the only remnants of his kickboxing career are a handful of YouTube
videos from the mid-1990s
. Bodycote, the first Australian to
compete in a modern mixed-rules bout on his home soil, competed
once more in NHB, picking up a victory at Bable’s Australian Vale
Tudo event. Tragically, he took his own life in 1998.

Vernon
White
claims his participation in the “rip-off” UFC event led
to SEG refusing to work with him, though he eventually signed with
the promotion after it had been purchased by Zuffa in the early
2000s. Matt
Rocca
, whose debut fight against Sinosic lasted all of 41
seconds, also had a tough time returning to the Lion’s Den and
departed the academy soon after.

“I was a disaster,” Rocca said of the aftermath of his trip to
Australia. “Keep in mind that this was an extremely successful
team. They’re all alphas. If you do well, you’ll get the accolades.
If you don’t, you’ll hear about it. That wore on me. Although I had
competed, I didn’t make that transition from young boy to
fighter.”

Rocca returned home to Canada, dejected with his performance,
holding onto the sense that the MMA industry was not going to “take
flight.” Time spent away from the fight game made the 20-year-old
reconsider what he wanted to do with his life. He had a revelation:
“Maybe this was not what I was destined to do.” Rocca listened to
his parents, who advised him to go to school. Today he is a police
officer in Ontario, Canada.

* * *


Randy Bable congratulated Mario Sperry on winning the
“Australasian Ultimate Fighting Championship.” From Blitz Magazine,
Volume 11, Issue 5.



Perspectives differ on what impact, if any, that Bable and his
short-lived promotion had on mixed martial arts, in general, and on
Australian MMA, in particular.

For his part, Bable likes to think the scale and professionalism of
his spectacle on March 22, 1997 set a high-water mark for NHB at
the time and played a part in propelling the sport into the
multibillion-dollar industry it is today. Others lament that the
promotion was too ahead of its time to meaningfully influence the
trajectory of NHB, which was about to disappear from cable
television in the United States and spend years languishing in
relative obscurity outside of Japan.

The dearth of major events in Australia until the real UFC touched
down in 2010 supports the latter interpretation of history. Though
small promotions, including incarnations of Pancrase and
Rings, tried cultivating a market for mixed fighting in Australia
in the late 1990s and early 2000s, it was not until later that a
reliable regional scene established itself. This was followed by a
trickle of Australian fighters into the UFC and other
organizations—“The Ultimate Fighter” Season 6 semifinalist George
Sotiropoulos
and Bellator
MMA
middleweight champion Hector
Lombard
were among them—but the region’s talent did not explode
until the UFC targeted Australia for regular events, including with
its biggest stars, and a handful of seasons of “The Ultimate
Fighter.”

Australia and New Zealand have since produced contenders across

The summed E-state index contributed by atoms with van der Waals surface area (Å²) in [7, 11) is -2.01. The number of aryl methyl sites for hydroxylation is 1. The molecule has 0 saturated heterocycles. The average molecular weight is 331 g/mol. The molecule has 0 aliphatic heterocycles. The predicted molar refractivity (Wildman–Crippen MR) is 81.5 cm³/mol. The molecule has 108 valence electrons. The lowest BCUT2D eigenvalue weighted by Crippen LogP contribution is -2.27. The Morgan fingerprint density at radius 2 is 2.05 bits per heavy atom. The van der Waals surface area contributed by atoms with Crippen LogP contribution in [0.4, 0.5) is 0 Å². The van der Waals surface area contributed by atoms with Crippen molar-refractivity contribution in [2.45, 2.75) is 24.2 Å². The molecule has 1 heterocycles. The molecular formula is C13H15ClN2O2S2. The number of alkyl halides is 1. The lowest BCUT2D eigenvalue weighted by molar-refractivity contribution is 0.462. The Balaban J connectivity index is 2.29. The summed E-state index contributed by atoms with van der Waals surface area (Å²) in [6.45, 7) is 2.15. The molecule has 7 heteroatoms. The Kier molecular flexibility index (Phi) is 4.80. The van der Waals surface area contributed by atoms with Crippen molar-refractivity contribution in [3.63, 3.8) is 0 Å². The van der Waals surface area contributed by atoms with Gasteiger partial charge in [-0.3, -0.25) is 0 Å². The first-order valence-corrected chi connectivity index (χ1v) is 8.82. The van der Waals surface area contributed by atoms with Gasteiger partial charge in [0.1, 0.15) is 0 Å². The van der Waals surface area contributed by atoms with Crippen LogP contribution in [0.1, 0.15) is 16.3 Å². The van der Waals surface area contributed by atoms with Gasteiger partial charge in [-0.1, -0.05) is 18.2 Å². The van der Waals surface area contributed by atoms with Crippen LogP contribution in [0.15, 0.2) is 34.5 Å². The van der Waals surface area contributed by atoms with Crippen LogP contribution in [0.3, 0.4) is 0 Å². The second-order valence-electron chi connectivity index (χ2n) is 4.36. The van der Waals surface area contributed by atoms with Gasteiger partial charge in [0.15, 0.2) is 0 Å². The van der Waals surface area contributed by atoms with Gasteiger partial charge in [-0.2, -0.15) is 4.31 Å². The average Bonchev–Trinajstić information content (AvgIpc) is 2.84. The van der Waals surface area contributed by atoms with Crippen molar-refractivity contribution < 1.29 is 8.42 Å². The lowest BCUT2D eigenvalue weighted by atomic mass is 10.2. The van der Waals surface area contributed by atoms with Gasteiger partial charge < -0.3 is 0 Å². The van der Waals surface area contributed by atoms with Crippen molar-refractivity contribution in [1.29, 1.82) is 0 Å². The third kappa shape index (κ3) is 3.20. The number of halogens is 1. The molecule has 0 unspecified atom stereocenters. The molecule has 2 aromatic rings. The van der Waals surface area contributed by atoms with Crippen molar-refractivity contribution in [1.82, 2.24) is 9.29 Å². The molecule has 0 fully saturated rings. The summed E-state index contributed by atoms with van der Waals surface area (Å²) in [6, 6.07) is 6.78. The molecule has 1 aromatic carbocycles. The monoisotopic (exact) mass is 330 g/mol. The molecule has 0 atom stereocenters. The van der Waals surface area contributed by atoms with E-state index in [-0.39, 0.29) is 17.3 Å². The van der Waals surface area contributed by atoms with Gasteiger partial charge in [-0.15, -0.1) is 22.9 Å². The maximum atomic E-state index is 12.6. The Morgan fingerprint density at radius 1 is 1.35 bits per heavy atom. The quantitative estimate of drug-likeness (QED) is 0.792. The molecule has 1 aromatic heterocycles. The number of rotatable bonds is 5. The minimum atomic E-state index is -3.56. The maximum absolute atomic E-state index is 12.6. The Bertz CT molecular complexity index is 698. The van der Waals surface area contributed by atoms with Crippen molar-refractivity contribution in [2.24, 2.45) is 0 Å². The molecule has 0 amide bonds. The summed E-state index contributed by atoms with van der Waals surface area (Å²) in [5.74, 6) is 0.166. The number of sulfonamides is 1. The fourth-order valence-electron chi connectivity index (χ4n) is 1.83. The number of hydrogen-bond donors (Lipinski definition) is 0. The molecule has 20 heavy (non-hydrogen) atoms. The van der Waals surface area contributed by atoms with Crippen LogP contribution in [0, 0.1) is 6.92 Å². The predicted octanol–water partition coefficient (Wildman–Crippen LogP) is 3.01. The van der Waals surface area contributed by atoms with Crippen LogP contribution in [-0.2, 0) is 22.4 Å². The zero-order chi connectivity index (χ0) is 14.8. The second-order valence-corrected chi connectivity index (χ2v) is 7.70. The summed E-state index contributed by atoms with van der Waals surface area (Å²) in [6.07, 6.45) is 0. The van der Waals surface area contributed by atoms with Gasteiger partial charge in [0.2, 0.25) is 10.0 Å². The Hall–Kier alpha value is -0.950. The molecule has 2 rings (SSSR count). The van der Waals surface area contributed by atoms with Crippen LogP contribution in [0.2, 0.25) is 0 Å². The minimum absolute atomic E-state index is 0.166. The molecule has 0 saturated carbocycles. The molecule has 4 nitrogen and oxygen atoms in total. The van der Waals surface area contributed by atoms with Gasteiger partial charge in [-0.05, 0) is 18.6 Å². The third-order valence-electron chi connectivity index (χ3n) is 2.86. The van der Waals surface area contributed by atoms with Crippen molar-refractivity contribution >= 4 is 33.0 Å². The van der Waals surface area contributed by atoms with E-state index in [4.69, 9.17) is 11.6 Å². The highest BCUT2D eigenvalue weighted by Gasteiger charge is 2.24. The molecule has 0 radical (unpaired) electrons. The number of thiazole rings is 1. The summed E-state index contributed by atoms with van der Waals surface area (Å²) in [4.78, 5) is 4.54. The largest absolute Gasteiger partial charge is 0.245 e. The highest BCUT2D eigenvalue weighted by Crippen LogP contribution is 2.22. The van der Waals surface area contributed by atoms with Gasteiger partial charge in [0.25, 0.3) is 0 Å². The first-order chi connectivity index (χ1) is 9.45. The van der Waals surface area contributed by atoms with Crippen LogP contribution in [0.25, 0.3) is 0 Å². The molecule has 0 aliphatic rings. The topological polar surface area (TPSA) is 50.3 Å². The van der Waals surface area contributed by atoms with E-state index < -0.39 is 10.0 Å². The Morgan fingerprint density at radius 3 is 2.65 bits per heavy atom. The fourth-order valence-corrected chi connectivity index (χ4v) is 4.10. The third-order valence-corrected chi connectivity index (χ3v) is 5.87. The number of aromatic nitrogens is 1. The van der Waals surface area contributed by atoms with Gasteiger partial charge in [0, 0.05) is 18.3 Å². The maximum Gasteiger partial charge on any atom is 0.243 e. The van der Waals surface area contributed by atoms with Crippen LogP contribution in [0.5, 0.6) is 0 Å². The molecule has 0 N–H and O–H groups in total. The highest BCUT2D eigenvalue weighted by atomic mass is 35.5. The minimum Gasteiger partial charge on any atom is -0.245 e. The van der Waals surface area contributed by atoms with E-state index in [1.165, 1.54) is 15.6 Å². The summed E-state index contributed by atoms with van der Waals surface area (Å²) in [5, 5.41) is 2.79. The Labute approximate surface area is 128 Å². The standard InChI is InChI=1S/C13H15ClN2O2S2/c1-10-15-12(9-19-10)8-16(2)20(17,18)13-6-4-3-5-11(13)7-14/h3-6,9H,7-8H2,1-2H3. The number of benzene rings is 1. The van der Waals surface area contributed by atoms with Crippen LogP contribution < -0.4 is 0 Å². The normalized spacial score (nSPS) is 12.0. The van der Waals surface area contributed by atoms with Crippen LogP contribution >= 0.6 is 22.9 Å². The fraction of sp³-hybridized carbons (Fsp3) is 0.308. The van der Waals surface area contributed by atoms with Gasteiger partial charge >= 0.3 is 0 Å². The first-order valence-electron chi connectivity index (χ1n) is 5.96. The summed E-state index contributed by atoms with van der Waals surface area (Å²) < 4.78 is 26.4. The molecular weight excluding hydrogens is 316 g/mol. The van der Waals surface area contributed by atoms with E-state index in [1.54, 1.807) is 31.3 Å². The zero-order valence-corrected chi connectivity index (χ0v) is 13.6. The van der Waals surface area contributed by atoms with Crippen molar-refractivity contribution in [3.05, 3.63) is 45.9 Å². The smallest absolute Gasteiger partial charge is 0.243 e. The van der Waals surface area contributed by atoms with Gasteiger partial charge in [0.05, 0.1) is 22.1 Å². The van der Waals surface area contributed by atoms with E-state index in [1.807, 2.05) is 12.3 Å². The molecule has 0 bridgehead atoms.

multiple divisions and crowned three UFC champions: Robert
Whittaker
, Alexander
Volkanovski
and Israel
Adesanya
. Australian crowds twice set the attendance records
for UFC events—first at UFC 157, where Holly Holm
shocked the world by knocking out the seemingly indestructible
Ronda
Rousey
with a second-round head kick, and next at UFC 243,
where Adesanya, the current 185-pound champion, commenced his
championship run with a stunning knockout of Whittaker. Australia
is frequently cited as the UFC’s biggest per-capita PPV domain, and
ever more Australian fighters and
organizations
are being brought within the promotion’s
orbit.

How much credit Bable deserves is a matter for debate.

“I just ran out of steam,” Bable said. “You look at the event and
everything that happened. Everyone—everyone—tried to stop me. I was
up against the wall every direction I went. The police, the boxing
commission, the local government. The venues didn’t want us, the
sponsors didn’t want us. In the end, we made a great product, but
everybody tried to stop us. I got beat down for a year, then took a
bath on the income, as well. I had to recover from that.

“I basically just got back to work,” he added. “I was a commercial
builder, so I went back to putting together contracts. I
fortunately had the ability to do that, but it took a little while
to recover. I had a wife and two little kids, remember. If I was a
single man, it might have been a different story, but my family was
my top priority.”

Aware of the opportunity he had in 1997 to impact the direction of
MMA, Bable thinks about what could have happened if not for a few
bad calls—with Renee Rivkin or the distribution deal with Time
Warner.

“It would have changed the course of my life,” he said. “It
tormented the hell out of me for five years, you know?”

Bable was coy when asked if he was completely over MMA. He wrote a
screenplay inspired by the March 1997 event and plans on releasing
the second vale tudo event at some point. The raw footage is
gathering dust in the Tennessee home where he currently lives with
his wife.

Jacob Debets is a lawyer and writer from Melbourne, Australia.
He is currently writing a book analyzing the economics and politics
of the MMA industry. You can view more of his writing at jacobdebets.com.